The Directive on Representative Actions formally approved by the European Parliament
On 24th November the European Parliament formally approved the Directive on Representative Actions, following the trilogue agreement that had been reached by the co-legislators in June 2020. The Directive means that collective redress will be made readily available across the EU, covering a broad range of areas from financial services to passenger rights, data protection, medical devices, telecommunications or energy. It does so by obliging Member States to create at least one collective redress mechanism, where only Qualified Entities, including consumer organisations designated by Member States, will be able to launch an action. Consumers will be able to file cases on past infringements once the collective redress directive has been applied in member countries.
Countries that already have existing collective redress systems can either introduce or adapt to the new models provided by the EU Directive. However, numerous Member States without collective redress mechanisms will need to introduce a new mechanism.
The final text will shortly be published in the Official Journal of the European Union, and twenty days after its publication, the Directive will enter into force. Member States will have until January 2023 to transpose the Directive. With a national application of the Directive 6 months later, we can expect representative actions to be brought to court on behalf of qualified entities (QEs) as of mid-2023.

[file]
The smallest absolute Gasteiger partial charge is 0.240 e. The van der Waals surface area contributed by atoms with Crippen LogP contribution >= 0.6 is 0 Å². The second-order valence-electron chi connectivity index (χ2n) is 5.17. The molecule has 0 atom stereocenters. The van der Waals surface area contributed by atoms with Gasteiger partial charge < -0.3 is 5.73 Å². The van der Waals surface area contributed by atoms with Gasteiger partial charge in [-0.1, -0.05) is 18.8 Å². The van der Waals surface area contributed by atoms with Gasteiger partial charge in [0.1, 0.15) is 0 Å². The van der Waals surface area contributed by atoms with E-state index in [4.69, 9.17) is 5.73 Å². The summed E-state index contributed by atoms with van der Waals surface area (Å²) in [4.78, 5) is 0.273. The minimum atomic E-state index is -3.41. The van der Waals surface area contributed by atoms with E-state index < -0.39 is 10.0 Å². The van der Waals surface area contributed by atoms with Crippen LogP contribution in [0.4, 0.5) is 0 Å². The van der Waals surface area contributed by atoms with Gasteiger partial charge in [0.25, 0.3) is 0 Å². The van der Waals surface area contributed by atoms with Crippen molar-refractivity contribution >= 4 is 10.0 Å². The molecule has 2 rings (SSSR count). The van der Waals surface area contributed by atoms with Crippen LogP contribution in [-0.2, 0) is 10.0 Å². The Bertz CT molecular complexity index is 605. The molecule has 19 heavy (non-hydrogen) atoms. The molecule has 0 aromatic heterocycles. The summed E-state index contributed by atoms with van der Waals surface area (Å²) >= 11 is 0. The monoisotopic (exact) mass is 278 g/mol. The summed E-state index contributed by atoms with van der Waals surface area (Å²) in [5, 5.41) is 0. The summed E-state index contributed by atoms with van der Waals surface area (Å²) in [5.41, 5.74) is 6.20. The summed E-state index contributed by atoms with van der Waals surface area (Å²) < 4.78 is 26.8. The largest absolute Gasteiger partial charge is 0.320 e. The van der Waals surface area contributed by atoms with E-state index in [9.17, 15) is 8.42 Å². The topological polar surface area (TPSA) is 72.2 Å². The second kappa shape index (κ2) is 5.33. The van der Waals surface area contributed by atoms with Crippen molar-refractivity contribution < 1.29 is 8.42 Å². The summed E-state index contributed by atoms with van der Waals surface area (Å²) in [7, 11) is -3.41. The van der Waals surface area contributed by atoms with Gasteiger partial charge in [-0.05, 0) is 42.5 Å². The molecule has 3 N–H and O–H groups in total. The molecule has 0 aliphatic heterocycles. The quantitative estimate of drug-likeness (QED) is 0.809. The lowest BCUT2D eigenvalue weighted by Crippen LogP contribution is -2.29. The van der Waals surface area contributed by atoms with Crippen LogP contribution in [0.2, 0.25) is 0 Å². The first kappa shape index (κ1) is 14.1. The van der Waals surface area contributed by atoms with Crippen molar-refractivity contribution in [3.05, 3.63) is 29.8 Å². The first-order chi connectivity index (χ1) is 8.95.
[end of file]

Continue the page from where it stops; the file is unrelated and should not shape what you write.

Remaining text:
We recognise that the Parliament’s final approval is an important step for the protection of consumers, where an effective redress toolbox is necessary when there have been infringements of EU consumer’s rights. However, some of our main issues remain unsolved. For example, on Third Party Litigation Funding (TPLF), while the Directive has included some safeguards for this, some are still missing. Other important points are clarification regarding the basis of cross-border actions (Brussels Ibis) or on a stringent EU wide IT-infrastructure for courts and public authorities. There is an opportunity to ensure these points are taken-up as well as strengthened during the implementation of the Directive at national level.
The transposition phase will therefore be an important next step for EJF. With the support of its legal network, EJF has set up the building blocks of a monitoring framework and will analyse how collective redress is being used by Member States. This will be an opportunity to assess the risks and opportunities that may arise at national level during the transposition of the directive as well as to capture emerging trends linked to collective redress mechanisms, in order to give feedback on the effectiveness of EU regulation.
Please do not hesitate to get in touch if you would like to know more.